Freedman lead the NAMES project/AIDS quilt cause in Maine, capturing the stories of those who passed away here in the state. The quilt has grown and continues to travel to schools and libraries throughout Maine.

When the quilt started making its rounds to schools, libraries and other events, Freedman began to realize she needed to share the story of each panel. “I noticed that students and other individuals were looking at the quilts, but they didn’t know the stories behind them,” Freedman explained. “So, for each panel, I told the stories as students and others looked on. I began to realize the stories made an impact, made it real and opened the hearts of those who did not understand. That’s how the storytelling part of the quilt began.”
Freedman told one of the latest stories of the quilt when asked if she believed perceptions surrounding AIDS and sexual orientation was beginning to change. She believes for the most part, it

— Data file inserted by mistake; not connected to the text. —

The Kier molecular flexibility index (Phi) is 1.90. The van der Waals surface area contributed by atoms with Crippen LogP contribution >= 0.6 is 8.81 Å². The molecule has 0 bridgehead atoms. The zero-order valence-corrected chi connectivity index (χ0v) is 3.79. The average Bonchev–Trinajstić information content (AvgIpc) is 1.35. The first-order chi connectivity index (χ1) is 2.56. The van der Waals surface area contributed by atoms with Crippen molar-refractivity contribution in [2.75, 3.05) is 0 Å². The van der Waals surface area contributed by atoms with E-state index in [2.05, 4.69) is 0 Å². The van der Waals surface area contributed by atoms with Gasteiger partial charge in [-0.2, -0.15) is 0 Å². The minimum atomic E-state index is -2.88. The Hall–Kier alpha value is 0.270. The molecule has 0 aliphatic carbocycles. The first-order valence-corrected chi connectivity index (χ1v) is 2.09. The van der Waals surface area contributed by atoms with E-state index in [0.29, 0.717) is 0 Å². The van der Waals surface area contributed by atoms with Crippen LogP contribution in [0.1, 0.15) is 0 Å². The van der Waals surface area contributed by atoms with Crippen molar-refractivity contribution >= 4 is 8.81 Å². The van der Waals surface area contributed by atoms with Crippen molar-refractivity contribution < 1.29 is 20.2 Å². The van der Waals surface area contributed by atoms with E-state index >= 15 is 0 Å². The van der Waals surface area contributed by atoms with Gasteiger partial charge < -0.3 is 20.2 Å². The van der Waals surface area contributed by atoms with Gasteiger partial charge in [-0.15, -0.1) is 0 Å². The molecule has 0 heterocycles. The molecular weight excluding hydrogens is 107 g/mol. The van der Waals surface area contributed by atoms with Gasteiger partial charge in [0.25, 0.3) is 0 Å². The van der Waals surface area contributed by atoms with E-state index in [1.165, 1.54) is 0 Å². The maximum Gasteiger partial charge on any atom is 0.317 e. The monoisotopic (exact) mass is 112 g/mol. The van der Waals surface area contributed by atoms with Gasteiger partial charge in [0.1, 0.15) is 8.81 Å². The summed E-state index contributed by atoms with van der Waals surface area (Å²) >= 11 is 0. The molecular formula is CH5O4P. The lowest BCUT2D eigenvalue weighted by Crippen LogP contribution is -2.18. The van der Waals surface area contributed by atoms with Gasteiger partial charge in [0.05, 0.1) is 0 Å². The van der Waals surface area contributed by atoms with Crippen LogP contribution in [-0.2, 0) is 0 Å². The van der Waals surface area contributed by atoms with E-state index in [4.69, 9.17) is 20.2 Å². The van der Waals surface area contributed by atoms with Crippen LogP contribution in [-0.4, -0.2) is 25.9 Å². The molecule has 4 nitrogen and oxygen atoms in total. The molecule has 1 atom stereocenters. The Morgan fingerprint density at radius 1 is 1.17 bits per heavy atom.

has. But not completely.

“About two years ago,” Freedman began. “A quilt was on display at the Limerick Library. A woman from another town found out the quilt was at that library and wondered if her husband’s panel was on display there. After a few detailed discussions, we discovered that her husband’s quilt – and story – was on display in Limerick, Maine. ‘I’m so glad to know that his story is still being told,’ she emailed me. I told her that we would be happy to bring that very quilt to a library near her. ‘Oh, no!’ she said to me. ‘It is much too soon.’ With that conversation, I realized we still have a long way to go.”

For an informative, thought provoking and healing story telling adventure, be sure to catch Freedman and four other story tellers on Monday, September 10th.

If you are unable to make this event and hear the many stories she has to share, have Freeman and the rest of the Storyspell crew at your next event. Contact Freedman at
Freeman will also have her book, “The Quiet Triumphant of the Heart” available for sale at the free event at Windham Hill United Church of Christ.

added "and those who loved them" [DF1]

I put "sell" for "sale" [DF2]

where you put "patchwork" I put "panel" [DF3]

I would leave out the town, Presque Isle" from the Limerick Library story [DF4]